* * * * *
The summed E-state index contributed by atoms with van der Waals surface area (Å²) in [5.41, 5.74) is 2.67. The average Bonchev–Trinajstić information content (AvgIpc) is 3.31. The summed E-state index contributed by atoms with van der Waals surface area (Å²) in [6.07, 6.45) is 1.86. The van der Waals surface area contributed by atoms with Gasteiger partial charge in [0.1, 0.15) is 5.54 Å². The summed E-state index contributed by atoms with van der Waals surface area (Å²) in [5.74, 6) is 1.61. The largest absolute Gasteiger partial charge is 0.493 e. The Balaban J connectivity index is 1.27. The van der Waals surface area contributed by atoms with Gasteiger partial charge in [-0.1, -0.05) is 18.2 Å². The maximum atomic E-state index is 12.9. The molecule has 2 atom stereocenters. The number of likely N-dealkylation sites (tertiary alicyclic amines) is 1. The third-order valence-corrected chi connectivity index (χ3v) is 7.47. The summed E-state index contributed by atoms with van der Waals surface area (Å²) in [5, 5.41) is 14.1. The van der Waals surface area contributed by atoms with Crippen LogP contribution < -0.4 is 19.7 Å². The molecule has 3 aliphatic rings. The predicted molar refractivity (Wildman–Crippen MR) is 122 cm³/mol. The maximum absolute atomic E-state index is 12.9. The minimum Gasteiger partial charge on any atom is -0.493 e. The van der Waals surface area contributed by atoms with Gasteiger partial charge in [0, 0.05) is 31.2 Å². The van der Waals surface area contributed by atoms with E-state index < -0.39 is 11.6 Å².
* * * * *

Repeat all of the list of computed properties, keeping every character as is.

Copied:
The summed E-state index contributed by atoms with van der Waals surface area (Å²) in [5.41, 5.74) is 2.67. The average Bonchev–Trinajstić information content (AvgIpc) is 3.31. The summed E-state index contributed by atoms with van der Waals surface area (Å²) in [6.07, 6.45) is 1.86. The van der Waals surface area contributed by atoms with Gasteiger partial charge in [0.1, 0.15) is 5.54 Å². The summed E-state index contributed by atoms with van der Waals surface area (Å²) in [5.74, 6) is 1.61. The largest absolute Gasteiger partial charge is 0.493 e. The Balaban J connectivity index is 1.27. The van der Waals surface area contributed by atoms with Gasteiger partial charge in [-0.1, -0.05) is 18.2 Å². The maximum atomic E-state index is 12.9. The molecule has 2 atom stereocenters. The number of likely N-dealkylation sites (tertiary alicyclic amines) is 1. The third-order valence-corrected chi connectivity index (χ3v) is 7.47. The summed E-state index contributed by atoms with van der Waals surface area (Å²) in [5, 5.41) is 14.1. The van der Waals surface area contributed by atoms with Crippen LogP contribution < -0.4 is 19.7 Å². The molecule has 3 aliphatic rings. The predicted molar refractivity (Wildman–Crippen MR) is 122 cm³/mol. The maximum absolute atomic E-state index is 12.9. The minimum Gasteiger partial charge on any atom is -0.493 e. The van der Waals surface area contributed by atoms with Gasteiger partial charge in [0, 0.05) is 31.2 Å². The van der Waals surface area contributed by atoms with E-state index < -0.39 is 11.6 Å².